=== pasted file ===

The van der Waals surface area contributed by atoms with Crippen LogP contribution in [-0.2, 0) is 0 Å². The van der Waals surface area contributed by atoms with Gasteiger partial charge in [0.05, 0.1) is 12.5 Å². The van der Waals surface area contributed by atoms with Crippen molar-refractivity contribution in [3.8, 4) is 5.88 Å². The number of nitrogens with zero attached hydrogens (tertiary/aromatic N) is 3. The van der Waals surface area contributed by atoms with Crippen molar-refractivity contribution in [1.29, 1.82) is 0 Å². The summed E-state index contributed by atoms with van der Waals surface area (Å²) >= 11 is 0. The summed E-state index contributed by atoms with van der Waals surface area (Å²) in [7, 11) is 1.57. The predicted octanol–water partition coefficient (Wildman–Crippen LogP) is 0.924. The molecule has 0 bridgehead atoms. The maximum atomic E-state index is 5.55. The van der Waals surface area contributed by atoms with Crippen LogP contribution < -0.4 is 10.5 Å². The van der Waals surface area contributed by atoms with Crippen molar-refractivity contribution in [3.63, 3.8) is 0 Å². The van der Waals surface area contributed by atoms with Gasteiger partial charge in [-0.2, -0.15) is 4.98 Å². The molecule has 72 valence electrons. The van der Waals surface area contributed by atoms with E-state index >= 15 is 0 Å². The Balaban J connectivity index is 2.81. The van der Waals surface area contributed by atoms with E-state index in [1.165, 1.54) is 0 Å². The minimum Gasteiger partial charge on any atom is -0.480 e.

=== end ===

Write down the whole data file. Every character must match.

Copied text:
The van der Waals surface area contributed by atoms with Crippen LogP contribution in [-0.2, 0) is 0 Å². The van der Waals surface area contributed by atoms with Gasteiger partial charge in [0.05, 0.1) is 12.5 Å². The van der Waals surface area contributed by atoms with Crippen molar-refractivity contribution in [3.8, 4) is 5.88 Å². The number of nitrogens with zero attached hydrogens (tertiary/aromatic N) is 3. The van der Waals surface area contributed by atoms with Crippen molar-refractivity contribution in [1.29, 1.82) is 0 Å². The summed E-state index contributed by atoms with van der Waals surface area (Å²) >= 11 is 0. The summed E-state index contributed by atoms with van der Waals surface area (Å²) in [7, 11) is 1.57. The predicted octanol–water partition coefficient (Wildman–Crippen LogP) is 0.924. The molecule has 0 bridgehead atoms. The maximum atomic E-state index is 5.55. The van der Waals surface area contributed by atoms with Crippen LogP contribution < -0.4 is 10.5 Å². The van der Waals surface area contributed by atoms with Crippen molar-refractivity contribution in [3.63, 3.8) is 0 Å². The van der Waals surface area contributed by atoms with Gasteiger partial charge in [-0.2, -0.15) is 4.98 Å². The molecule has 72 valence electrons. The van der Waals surface area contributed by atoms with E-state index >= 15 is 0 Å². The Balaban J connectivity index is 2.81. The van der Waals surface area contributed by atoms with E-state index in [1.165, 1.54) is 0 Å². The minimum Gasteiger partial charge on any atom is -0.480 e.